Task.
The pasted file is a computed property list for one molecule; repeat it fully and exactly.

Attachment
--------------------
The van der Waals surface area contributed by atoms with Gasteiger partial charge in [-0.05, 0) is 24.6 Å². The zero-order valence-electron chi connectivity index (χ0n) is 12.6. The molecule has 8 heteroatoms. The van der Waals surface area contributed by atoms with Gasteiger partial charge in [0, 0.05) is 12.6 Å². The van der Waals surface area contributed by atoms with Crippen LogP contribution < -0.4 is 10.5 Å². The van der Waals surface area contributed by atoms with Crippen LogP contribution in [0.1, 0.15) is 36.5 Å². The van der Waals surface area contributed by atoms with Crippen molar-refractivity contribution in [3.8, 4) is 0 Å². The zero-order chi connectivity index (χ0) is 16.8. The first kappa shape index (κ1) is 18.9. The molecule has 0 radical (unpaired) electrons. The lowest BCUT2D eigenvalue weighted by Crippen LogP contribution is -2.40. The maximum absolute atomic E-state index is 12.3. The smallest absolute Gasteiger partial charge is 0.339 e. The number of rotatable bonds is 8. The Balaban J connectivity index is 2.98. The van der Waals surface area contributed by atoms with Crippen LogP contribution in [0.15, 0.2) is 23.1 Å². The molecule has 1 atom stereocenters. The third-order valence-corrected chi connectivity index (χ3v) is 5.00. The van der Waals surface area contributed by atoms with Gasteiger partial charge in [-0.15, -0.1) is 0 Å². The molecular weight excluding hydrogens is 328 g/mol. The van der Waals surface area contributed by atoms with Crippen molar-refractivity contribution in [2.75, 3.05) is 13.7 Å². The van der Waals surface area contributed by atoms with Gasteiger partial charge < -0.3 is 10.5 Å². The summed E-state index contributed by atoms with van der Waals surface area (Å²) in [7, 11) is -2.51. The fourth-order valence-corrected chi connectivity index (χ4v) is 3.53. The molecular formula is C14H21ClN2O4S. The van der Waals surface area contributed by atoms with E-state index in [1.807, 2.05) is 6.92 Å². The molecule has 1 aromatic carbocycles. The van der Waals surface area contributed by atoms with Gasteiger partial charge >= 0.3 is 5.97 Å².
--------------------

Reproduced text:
The van der Waals surface area contributed by atoms with Gasteiger partial charge in [-0.05, 0) is 24.6 Å². The zero-order valence-electron chi connectivity index (χ0n) is 12.6. The molecule has 8 heteroatoms. The van der Waals surface area contributed by atoms with Gasteiger partial charge in [0, 0.05) is 12.6 Å². The van der Waals surface area contributed by atoms with Crippen LogP contribution < -0.4 is 10.5 Å². The van der Waals surface area contributed by atoms with Crippen LogP contribution in [0.1, 0.15) is 36.5 Å². The van der Waals surface area contributed by atoms with Crippen molar-refractivity contribution in [3.8, 4) is 0 Å². The zero-order chi connectivity index (χ0) is 16.8. The first kappa shape index (κ1) is 18.9. The molecule has 0 radical (unpaired) electrons. The lowest BCUT2D eigenvalue weighted by Crippen LogP contribution is -2.40. The maximum absolute atomic E-state index is 12.3. The smallest absolute Gasteiger partial charge is 0.339 e. The number of rotatable bonds is 8. The Balaban J connectivity index is 2.98. The van der Waals surface area contributed by atoms with Crippen LogP contribution in [0.15, 0.2) is 23.1 Å². The molecule has 1 atom stereocenters. The third-order valence-corrected chi connectivity index (χ3v) is 5.00. The van der Waals surface area contributed by atoms with Gasteiger partial charge in [-0.15, -0.1) is 0 Å². The molecular weight excluding hydrogens is 328 g/mol. The van der Waals surface area contributed by atoms with Crippen molar-refractivity contribution in [2.75, 3.05) is 13.7 Å². The van der Waals surface area contributed by atoms with Gasteiger partial charge < -0.3 is 10.5 Å². The summed E-state index contributed by atoms with van der Waals surface area (Å²) in [7, 11) is -2.51. The fourth-order valence-corrected chi connectivity index (χ4v) is 3.53. The molecular formula is C14H21ClN2O4S. The van der Waals surface area contributed by atoms with E-state index in [1.807, 2.05) is 6.92 Å². The molecule has 1 aromatic carbocycles. The van der Waals surface area contributed by atoms with Gasteiger partial charge >= 0.3 is 5.97 Å².